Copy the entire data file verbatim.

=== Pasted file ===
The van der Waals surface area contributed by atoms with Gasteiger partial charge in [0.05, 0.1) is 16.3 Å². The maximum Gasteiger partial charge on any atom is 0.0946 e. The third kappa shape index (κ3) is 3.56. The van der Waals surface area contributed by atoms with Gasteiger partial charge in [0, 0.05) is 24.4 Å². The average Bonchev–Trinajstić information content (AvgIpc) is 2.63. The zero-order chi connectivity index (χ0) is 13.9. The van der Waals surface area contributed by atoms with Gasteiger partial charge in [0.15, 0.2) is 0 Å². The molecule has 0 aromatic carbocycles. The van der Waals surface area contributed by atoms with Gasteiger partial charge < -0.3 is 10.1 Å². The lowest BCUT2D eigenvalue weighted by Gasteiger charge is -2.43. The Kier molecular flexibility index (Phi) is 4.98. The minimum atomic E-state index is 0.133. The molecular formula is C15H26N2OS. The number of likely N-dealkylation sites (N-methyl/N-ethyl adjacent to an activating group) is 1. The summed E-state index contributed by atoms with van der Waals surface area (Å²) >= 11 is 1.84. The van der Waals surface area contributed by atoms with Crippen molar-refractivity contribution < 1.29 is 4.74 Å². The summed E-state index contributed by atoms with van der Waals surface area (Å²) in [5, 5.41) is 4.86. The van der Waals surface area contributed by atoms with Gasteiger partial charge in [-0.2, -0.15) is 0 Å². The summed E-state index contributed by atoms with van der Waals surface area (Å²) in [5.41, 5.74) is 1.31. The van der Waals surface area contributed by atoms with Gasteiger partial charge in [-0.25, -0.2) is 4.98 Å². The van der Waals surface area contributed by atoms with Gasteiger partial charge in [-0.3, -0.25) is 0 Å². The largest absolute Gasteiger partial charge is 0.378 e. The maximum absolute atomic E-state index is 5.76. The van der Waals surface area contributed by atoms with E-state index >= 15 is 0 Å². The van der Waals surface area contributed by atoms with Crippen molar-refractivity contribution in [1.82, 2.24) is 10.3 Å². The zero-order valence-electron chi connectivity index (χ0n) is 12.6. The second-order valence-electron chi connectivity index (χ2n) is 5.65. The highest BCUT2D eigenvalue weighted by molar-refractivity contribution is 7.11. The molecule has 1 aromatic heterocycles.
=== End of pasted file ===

The van der Waals surface area contributed by atoms with Gasteiger partial charge in [0.05, 0.1) is 16.3 Å². The maximum Gasteiger partial charge on any atom is 0.0946 e. The third kappa shape index (κ3) is 3.56. The van der Waals surface area contributed by atoms with Gasteiger partial charge in [0, 0.05) is 24.4 Å². The average Bonchev–Trinajstić information content (AvgIpc) is 2.63. The zero-order chi connectivity index (χ0) is 13.9. The van der Waals surface area contributed by atoms with Gasteiger partial charge in [0.15, 0.2) is 0 Å². The molecule has 0 aromatic carbocycles. The van der Waals surface area contributed by atoms with Gasteiger partial charge < -0.3 is 10.1 Å². The lowest BCUT2D eigenvalue weighted by Gasteiger charge is -2.43. The Kier molecular flexibility index (Phi) is 4.98. The minimum atomic E-state index is 0.133. The molecular formula is C15H26N2OS. The number of likely N-dealkylation sites (N-methyl/N-ethyl adjacent to an activating group) is 1. The summed E-state index contributed by atoms with van der Waals surface area (Å²) >= 11 is 1.84. The van der Waals surface area contributed by atoms with Crippen molar-refractivity contribution < 1.29 is 4.74 Å². The summed E-state index contributed by atoms with van der Waals surface area (Å²) in [5, 5.41) is 4.86. The van der Waals surface area contributed by atoms with Gasteiger partial charge in [-0.2, -0.15) is 0 Å². The summed E-state index contributed by atoms with van der Waals surface area (Å²) in [5.41, 5.74) is 1.31. The van der Waals surface area contributed by atoms with Gasteiger partial charge in [-0.25, -0.2) is 4.98 Å². The van der Waals surface area contributed by atoms with Gasteiger partial charge in [-0.3, -0.25) is 0 Å². The largest absolute Gasteiger partial charge is 0.378 e. The maximum absolute atomic E-state index is 5.76. The van der Waals surface area contributed by atoms with E-state index >= 15 is 0 Å². The van der Waals surface area contributed by atoms with Crippen molar-refractivity contribution in [1.82, 2.24) is 10.3 Å². The zero-order valence-electron chi connectivity index (χ0n) is 12.6. The second-order valence-electron chi connectivity index (χ2n) is 5.65. The highest BCUT2D eigenvalue weighted by molar-refractivity contribution is 7.11. The molecule has 1 aromatic heterocycles.